In an effort to begin matching Michigan's talent to available jobs, Gov. Rick Snyder kicked off a two-day jobs summit this week at Cobo Center in Detroit.
Stressing that the state is "loaded with talent", Snyder's biggest idea revolved around ensuring that Michigan doesn't lose its youth due to limited opportunities. The first part of the two-day event included a pitch from a handful of college students studying a variety of majors. They spoke directly to local business, - and - leaders.
Michigan's economic survival rests on providing incentives that keep new and recent college graduates from leaving the area. That means creating more job opportunities so that people, young and old, won't feel as though they have to move out of state to find suitable work. It's a challenge the state must willfully accept to remain afloat.
This week's summit benefited not just job seekers but also prospective employers. Gov. Snyder expressed an intent to offer insight as to the type of talent available in Michigan, and who exactly is looking for work. The conference addressed key challenges and how the community can come together to provide viable solutions.
"I think it's always good when you sit down with various industries and you ask them, what is wrong with Detroit? It's always enlightening and eye opening", said Nathaniel Wallace, Vice President of the Farmington Hills-based firm Communications Professionals.
Wallace expressed he feels one of the main advantages of the conference is that it gives business leaders an opportunity to forecast. A Detroit resident, Wallace shared that his company looks to do more business in the city and wants to better understand possible roadblocks.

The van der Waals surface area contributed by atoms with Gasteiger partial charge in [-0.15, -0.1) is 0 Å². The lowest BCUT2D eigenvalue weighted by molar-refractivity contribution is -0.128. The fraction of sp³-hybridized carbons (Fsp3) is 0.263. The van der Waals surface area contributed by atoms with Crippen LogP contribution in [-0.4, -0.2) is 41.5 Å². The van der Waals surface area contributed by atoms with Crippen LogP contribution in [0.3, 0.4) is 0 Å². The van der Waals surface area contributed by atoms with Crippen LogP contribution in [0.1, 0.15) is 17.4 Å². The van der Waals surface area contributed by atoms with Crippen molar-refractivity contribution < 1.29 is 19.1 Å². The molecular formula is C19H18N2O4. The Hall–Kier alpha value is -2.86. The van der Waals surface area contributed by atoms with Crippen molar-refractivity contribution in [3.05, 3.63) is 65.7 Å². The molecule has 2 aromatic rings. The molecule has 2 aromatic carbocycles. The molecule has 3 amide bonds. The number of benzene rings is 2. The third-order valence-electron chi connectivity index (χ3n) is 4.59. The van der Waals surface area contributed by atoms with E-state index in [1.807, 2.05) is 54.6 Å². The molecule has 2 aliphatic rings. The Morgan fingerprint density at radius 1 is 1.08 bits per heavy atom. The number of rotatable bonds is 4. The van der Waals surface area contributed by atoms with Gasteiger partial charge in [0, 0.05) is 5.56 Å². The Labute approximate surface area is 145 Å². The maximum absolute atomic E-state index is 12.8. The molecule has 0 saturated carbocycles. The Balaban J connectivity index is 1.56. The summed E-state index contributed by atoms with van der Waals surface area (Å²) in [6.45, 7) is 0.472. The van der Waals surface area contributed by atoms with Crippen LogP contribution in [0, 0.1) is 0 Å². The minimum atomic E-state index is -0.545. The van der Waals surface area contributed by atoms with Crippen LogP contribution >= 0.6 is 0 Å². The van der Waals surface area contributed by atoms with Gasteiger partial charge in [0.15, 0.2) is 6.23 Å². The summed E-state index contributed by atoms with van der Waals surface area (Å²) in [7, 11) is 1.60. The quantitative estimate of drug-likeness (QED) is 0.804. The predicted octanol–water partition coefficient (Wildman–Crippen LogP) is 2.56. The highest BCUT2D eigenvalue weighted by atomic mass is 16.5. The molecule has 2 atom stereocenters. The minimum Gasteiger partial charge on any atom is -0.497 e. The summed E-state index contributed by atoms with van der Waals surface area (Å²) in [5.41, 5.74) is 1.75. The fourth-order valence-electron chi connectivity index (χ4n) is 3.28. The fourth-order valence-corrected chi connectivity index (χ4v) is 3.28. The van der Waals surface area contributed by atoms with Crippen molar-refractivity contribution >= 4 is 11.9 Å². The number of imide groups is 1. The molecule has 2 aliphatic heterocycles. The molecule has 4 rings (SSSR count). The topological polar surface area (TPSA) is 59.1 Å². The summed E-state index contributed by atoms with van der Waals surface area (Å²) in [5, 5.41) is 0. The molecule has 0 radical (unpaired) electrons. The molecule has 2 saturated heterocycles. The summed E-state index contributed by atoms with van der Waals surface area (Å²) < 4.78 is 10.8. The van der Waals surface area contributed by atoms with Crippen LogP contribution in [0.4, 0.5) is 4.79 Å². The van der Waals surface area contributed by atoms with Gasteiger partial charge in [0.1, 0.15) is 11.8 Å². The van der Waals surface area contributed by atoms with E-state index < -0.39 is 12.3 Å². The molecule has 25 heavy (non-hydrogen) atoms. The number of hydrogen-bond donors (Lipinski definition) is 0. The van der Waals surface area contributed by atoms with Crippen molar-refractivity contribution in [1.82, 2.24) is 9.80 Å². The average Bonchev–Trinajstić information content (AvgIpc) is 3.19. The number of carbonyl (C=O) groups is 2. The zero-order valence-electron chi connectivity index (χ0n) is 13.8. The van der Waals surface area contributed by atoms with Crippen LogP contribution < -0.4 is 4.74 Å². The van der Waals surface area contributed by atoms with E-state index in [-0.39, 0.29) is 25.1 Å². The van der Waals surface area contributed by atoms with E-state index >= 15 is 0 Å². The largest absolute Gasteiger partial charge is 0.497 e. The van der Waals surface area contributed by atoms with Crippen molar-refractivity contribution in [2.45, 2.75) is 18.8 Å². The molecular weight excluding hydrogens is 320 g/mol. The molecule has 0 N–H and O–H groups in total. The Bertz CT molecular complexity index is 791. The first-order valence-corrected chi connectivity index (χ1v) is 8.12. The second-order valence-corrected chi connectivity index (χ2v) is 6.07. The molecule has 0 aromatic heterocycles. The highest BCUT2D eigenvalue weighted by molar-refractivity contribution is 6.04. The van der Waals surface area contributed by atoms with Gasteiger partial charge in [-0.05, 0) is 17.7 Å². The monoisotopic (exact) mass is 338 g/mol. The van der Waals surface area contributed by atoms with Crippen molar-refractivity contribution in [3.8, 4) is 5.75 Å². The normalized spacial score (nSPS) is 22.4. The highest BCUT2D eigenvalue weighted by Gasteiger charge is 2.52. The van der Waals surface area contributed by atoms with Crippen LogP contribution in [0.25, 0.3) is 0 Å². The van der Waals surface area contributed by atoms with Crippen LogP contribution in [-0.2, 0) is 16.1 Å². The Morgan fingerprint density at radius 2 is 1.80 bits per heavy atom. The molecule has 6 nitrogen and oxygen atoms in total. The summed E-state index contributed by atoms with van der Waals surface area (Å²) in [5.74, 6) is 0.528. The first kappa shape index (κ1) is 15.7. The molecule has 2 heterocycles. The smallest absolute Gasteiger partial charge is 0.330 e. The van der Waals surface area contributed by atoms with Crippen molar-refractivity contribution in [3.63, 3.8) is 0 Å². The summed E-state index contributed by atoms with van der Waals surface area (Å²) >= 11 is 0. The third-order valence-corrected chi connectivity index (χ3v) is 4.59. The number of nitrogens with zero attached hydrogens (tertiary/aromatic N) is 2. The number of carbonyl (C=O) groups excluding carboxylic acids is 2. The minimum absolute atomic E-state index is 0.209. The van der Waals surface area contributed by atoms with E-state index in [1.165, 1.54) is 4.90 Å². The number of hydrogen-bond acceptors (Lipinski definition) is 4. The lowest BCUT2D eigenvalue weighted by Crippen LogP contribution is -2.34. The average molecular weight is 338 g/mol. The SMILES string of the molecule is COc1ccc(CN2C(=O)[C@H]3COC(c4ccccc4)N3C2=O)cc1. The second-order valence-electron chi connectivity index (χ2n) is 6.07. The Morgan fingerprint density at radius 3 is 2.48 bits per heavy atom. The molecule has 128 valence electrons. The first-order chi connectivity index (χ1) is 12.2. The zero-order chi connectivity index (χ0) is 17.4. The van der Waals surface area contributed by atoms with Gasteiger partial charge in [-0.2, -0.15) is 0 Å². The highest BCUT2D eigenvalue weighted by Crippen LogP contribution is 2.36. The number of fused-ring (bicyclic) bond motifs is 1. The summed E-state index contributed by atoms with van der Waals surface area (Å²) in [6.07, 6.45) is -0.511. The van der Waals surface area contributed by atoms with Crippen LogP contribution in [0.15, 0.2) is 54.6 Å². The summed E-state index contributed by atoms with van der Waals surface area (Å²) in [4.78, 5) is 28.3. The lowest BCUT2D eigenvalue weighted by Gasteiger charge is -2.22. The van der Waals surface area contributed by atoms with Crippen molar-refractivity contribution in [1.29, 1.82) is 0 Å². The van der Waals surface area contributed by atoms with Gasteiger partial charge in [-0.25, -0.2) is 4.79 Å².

"I wanted to hear other business owners' perspectives on how they do business... as far as retaining talent and adding more local human capital", said Wallace.
While several attendees did get an opportunity to share their best practices with each other, certain representative groups were noticeably absent from the conference. Referencing the lack of diversity, Wallace expressed he would have loved to see more participation from black businesses.
"We need to understand what is going on as far as Michigan is concerned...we need to tell our stories too, but we are not showing up", said Wallace.
What's to blame for the limited presence of individuals who most closely reflect a majority of Detroit's population? Wallace shares it might be due to a variety of reasons.
"Either we don't know, we aren't invited or we just don't think that it pertains to us."
Spreading awareness is as always, a matter of relevance. It is important that minorities, just as much as members of the entire community become more involved in the conversation surrounding the state of our local economy. It's the first step, and a major one toward better understanding and overcoming its most pertinent challenges.
The big question is, how do we close the gap so that individuals from all walks of life can better benefit from activities like the one held this week?
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